There is but one Fynn diary and it exists in a published form, no matter what problems there are with this. By contrast, there are hundreds of manuscript letters which are fragile and hard to read, which are written in many different and difficult handwritings, and these do not exist in a clearly ordered state either, which compounds the other issues in reading and making sense of them. While the complexities of the manuscript sources of the letters may not fully explain the silence concerning their existence and import, and a simple lack of knowledge concerning their existence is also likely to be involved, it is certainly an important factor. However, why should this matter, why shouldn’t researchers focus on the Fynn diary if thIs is what engages their attention and interest?

The diary is generally agreed to have damaging flaws, but which the letters escape. The letters were not written retrospectively but in an emergent and day-by-day way and no hindsight knowledge was involved in this. There was never any thought of external readership for them, they are those of a loosely connected figuration of people and there are no exaggerations involved beyond those that might be shared between the different letter-writers and their addressees. No editorial hand has been involved in re-shaping the letters and their manuscripts exist just as the letter-writers inscribed them. Also there are a large number of letter-writers involved and there are more letters to Fynn than by him, so the world-view involved takes the form of a heterotopia which exists at a representational level as the co-construction of the over time figuration of approximately 150 diverse people who contributed letters and it provides great insight into the ideas and working practices of a particular social and political milieu.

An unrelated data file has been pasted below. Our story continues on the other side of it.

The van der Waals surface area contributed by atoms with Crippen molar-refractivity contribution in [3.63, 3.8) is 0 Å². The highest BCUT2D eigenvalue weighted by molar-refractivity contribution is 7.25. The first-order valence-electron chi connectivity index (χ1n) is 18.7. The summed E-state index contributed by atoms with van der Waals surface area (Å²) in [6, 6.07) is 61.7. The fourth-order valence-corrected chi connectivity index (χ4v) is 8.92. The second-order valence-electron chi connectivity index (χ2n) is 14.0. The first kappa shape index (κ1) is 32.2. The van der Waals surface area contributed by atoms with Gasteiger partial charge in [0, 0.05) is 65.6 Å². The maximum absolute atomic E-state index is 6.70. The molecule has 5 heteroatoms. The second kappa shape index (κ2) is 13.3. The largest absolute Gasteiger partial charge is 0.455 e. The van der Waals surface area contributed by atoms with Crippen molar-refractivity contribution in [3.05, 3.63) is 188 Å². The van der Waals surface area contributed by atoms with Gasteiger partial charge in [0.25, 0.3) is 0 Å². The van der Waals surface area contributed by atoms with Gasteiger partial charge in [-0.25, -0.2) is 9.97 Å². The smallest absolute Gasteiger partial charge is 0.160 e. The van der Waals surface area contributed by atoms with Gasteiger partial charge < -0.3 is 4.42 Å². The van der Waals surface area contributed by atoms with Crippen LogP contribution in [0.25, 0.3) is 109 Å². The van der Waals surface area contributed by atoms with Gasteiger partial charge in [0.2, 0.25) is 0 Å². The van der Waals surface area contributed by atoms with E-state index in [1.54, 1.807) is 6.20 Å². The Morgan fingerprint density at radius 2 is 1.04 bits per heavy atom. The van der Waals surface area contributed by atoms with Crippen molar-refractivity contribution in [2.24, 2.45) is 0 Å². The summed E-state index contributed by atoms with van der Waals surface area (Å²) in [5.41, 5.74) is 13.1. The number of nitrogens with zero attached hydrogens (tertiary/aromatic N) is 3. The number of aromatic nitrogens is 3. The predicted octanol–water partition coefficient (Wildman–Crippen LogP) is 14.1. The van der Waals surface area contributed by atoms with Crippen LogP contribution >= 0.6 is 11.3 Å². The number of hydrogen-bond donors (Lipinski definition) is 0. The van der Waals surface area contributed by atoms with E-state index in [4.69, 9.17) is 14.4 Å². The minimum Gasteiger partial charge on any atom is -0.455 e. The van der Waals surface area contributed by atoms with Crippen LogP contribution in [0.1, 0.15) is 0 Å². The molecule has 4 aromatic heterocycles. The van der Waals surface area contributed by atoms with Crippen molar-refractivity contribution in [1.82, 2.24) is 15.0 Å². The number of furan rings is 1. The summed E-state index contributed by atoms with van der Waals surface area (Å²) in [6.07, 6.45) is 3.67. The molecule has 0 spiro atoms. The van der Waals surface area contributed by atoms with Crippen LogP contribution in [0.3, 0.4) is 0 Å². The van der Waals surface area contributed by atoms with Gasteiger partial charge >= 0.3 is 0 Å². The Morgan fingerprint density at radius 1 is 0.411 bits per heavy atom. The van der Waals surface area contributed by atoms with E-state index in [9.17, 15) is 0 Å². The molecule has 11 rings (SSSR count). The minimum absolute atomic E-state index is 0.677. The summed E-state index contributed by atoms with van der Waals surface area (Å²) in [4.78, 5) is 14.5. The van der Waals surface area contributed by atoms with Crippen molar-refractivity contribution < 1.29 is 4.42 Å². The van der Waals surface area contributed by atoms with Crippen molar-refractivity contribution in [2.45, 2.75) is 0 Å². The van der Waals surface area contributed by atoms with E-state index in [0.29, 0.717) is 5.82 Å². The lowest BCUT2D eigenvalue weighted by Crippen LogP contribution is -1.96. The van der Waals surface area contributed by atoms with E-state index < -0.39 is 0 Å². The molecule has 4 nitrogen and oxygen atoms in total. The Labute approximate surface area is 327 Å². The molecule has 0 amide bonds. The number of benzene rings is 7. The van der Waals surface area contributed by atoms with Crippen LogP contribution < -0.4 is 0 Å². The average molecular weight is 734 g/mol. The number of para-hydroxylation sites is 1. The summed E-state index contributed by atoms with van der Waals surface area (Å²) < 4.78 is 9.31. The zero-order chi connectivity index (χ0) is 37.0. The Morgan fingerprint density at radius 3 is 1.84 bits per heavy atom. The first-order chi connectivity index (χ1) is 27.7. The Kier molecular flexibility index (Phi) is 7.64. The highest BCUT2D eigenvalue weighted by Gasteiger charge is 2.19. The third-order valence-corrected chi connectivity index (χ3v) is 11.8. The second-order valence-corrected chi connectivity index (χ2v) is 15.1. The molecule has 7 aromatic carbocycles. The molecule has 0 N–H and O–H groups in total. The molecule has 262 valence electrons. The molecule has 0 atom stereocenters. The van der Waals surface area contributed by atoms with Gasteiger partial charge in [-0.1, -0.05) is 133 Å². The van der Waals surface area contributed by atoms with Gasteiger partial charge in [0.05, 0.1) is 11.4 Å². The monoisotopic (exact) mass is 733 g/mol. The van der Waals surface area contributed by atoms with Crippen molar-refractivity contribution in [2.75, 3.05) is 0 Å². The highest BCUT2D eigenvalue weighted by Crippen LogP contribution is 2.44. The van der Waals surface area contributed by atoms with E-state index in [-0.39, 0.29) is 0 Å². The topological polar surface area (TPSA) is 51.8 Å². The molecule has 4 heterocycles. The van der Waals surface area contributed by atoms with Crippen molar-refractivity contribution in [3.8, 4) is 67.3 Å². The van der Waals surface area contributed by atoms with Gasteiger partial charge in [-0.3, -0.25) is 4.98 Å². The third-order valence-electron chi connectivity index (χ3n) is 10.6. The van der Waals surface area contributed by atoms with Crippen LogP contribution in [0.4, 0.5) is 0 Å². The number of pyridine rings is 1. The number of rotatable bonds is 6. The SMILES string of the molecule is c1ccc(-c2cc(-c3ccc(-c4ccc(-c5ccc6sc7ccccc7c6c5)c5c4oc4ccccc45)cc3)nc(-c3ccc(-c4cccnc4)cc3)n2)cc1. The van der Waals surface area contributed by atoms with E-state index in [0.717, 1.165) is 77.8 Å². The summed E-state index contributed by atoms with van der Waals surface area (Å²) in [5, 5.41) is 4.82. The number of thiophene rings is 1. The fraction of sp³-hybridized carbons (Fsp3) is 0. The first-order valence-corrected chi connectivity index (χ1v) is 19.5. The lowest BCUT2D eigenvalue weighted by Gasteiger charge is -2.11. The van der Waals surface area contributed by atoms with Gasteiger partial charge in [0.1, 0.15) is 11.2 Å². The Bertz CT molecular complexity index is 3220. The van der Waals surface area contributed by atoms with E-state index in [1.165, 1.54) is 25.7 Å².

In addition, the letters deserve detailed attention and analysis because of factors connected with genre characteristic of letters within correspondences and the kind of analysis they can support. Correspondences unfold over time as letters are written and responded to and as the correspondents take turns in writing and responding. The letters in the collection start in the 1820s and continue to 1860, just before Fynn died. This was the period over which a great transition of change occurred in Pondoland and Natal, the two locales he operated in for extended periods of time. The change was from African-controlled states and polities in which white functionaries such as Fynn were present only individually and on a grace and favour basis, and where the economy was based on stock-rearing and pastoralism; and a shift to colonial settler-controlled states and polities organised around a labour market and a semi-modern capitalist economy, and in which the rules and regulations of white governance were administered by a large cohort of such functionaries. The stronger reason for focusing on the letters, then, is that, because of their serial, longitudinal and emergent character and their related coverage of the crucial period from the 1820s to the end of the 1850s, they provide a particularly appropriate resource for investigating how a crucially involved figuration of people saw, promoted and responded to the ‘great change’ sketched above.